Three huge facts about Boris Johnson’s victory dwarf all others. The first is that the new Parliament will have a big majority for taking the United Kingdom out of the European Union. The second is that almost two million more people voted for parties that wanted to rethink Brexit than wanted it to go ahead next month. The third is that a huge structural change in the way people vote is transforming Britain’s political geography.
Let’s start with facts one and two. Across Britain, 52 per cent voted for one of the “rethink” parties — Labour, Lib Dem, Green, DNP and Plaid Cymru. Their total comfortably defeated the 47 per cent who supported the pro-Brexit parties: Conservative, Brexit Party and Ukip. The big difference is that the Tories had a near monopoly of the pro-Brexit vote in most seats, whereas the rethink vote was divided. Time and again, Remain seats elected Conservative MPs on minority votes. Putney was one of the very few seats where tactical voting overcame divisions in the anti-Brexit vote, and delivered the only Labour gain of the night.
Ten years ago, an election that precipitated a massive change in Britain’s future place in the world on a minority vote would have prompted angry demands for electoral reform. Perhaps such demands will now be revived. However, Nick Clegg screwed up in 2010 when he insisted on a referendum on a change in the way we elect our MPs as one of his main conditions for helping David Cameron to become Prime Minister. The referendum produced a two-to-one majority for the status quo. Regardless of the merits of changing the system following this election, it is not a politically feasible objective now, and won’t be for some time to come.
More urgent is the need for the Left to come to terms with the simultaneous failure of Labour and the Liberal Democrats. In my column for TheArticle on November 26, I presented startling data contrasting the swing of almost 20 per cent from Labour to Conservative among Leave voters since 2015, with the swing of almost 10 per cent to Labour among Remain voters. (That second swing had taken place by 2017 — there has been no further shift since the last election.) The signs that this contrast would defeat dozens of Labour MPs in the Midlands and North were clear. Seats that were ultra-safe in 2015 became vulnerable in 2017, and fell like ripe plums into the Tory lap this week.
However, it is wrong to put this all down to the way our national drama has unfolded since the 2016 referendum. Brexit has accelerated a massive change in voting behaviour, but not started it. Like studying a volcano, we should not be fooled by the spectacle of a sudden eruption: we must consider the way the pressure has built up over many years.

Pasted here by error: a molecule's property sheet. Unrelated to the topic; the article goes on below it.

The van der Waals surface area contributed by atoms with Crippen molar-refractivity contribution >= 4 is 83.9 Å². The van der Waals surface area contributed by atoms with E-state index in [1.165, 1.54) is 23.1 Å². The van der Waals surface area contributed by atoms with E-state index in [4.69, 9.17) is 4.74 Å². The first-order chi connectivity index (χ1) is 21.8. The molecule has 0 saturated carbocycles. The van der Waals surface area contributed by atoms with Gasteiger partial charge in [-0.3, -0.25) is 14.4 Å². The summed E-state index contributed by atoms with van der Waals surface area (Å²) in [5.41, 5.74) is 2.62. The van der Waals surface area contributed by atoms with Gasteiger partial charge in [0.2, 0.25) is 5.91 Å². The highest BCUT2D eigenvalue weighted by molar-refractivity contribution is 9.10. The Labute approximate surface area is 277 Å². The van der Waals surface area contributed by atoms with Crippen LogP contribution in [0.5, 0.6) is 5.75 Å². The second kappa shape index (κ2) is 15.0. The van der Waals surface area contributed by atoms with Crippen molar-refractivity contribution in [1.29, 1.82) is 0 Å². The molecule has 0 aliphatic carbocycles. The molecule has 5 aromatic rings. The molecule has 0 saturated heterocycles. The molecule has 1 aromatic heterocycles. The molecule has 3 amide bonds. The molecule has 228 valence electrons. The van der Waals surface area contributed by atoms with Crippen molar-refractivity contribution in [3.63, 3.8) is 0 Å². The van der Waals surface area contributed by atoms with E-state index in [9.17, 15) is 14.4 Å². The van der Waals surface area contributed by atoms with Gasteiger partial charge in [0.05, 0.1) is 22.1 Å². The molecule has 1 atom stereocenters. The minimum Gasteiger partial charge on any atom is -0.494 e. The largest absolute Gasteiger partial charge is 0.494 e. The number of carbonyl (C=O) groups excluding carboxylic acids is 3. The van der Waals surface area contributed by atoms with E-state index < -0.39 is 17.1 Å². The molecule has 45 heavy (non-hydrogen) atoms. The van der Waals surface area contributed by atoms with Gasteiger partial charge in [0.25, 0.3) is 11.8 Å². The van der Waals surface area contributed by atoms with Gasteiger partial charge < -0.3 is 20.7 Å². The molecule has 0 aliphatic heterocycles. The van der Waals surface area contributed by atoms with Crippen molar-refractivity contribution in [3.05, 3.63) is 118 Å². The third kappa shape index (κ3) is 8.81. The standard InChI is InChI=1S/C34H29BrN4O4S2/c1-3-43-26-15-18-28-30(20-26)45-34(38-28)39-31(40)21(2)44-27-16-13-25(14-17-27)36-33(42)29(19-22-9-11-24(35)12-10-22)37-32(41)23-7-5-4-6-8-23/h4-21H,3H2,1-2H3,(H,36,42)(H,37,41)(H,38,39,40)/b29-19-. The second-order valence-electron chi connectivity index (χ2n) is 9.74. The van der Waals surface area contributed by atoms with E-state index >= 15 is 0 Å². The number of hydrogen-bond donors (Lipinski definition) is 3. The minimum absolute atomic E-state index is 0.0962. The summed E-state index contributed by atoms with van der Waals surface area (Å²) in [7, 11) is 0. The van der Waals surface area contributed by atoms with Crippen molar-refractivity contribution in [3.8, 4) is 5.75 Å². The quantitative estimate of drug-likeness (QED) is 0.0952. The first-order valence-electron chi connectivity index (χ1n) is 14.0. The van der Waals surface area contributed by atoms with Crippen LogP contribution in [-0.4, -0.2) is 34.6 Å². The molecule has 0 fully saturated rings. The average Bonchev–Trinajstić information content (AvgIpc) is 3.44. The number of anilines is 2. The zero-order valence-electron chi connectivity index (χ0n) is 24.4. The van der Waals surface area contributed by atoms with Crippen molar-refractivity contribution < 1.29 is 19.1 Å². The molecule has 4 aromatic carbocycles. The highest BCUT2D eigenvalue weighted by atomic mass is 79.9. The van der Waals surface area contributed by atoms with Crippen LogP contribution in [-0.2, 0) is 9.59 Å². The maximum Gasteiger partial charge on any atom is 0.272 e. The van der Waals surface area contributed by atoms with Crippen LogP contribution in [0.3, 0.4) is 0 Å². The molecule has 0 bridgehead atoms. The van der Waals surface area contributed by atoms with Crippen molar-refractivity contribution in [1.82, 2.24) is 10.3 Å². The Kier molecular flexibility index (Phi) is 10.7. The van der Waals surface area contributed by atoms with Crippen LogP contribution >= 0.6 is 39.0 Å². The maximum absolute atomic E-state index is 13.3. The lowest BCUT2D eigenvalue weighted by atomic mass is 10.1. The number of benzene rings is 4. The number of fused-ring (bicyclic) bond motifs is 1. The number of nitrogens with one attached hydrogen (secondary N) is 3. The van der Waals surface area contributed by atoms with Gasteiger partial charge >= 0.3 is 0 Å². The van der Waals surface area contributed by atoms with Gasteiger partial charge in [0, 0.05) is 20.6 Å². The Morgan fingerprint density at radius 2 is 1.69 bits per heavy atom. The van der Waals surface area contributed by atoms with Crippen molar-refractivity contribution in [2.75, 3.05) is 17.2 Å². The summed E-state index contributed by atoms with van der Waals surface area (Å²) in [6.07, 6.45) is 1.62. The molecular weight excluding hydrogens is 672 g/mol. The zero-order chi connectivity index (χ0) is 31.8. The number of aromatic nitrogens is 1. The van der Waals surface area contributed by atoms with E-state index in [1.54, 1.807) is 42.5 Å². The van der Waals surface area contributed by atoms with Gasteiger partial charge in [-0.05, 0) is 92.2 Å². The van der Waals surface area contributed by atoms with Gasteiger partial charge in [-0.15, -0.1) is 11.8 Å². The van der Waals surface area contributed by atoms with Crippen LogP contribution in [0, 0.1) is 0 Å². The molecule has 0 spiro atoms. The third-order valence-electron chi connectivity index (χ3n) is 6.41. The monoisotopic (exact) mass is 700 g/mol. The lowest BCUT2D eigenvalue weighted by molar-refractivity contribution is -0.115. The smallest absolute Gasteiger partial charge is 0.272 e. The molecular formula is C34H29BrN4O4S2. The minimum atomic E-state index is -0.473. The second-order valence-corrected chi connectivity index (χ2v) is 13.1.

Until the mid-1980s, around 80 per cent of Labour’s support came from manual workers and their families. Just 20 per cent belonged to middle-class, white collar families. Since then, the proportion of working-class Labour voters has steadily declined, along with the transformation of Britain’s economy and the decline of the big industries, such as coal mines, shipyards, steelworks, car factories and so on.
When Tony Blair won his landslide, just 59 per cent of Labour’s support came from working class families; the middle-class component had doubled to 41 per cent. By 2010, white-collar Labour voters outnumbered blue-collar voters. When the numbers are finally crunched for this week’s election, they are likely to show a 60-40 split, with middle-class voters a clear majority.
To set out these figures is not necessarily to deplore the trend. Over the decades, Britain has become significantly more middle-class. A political strategy rooted in a twentieth century notion of class struggle is destined to fail. But when concerns of people with jobs that do not offer the security of the old, smokestack industries, are intensified by a decade of austerity, we should not be surprised when an issue comes along that brings these discontents to a head. Nor should we be surprised that the impact is greatest in precisely those parts of Britain where the economic changes and social dislocation of the past four decades have been greatest.
Labour must obviously now choose a new leader and policies to challenge the new, majority Government as it handles Brexit in the months ahead. This will not be at all easy. But the bigger, and far tougher, challenge is to construct a whole new strategy for a country and an electorate that has changed far more profoundly than the party. This week’s failure of the Lib Dems kills at birth any notion that they will be able to lead a resurgence of progressive politics in the months ahead.
Eric Hobsbawm, the historian, said that the “short twentieth century” ended with the fall of the Berlin Wall in 1989. A good starting point for Labour would be to acknowledge that this week’s election should mark its own moment of fundamental transition, and finally bring to an end the party’s “long twentieth century”.
This blog first appeared in The Article.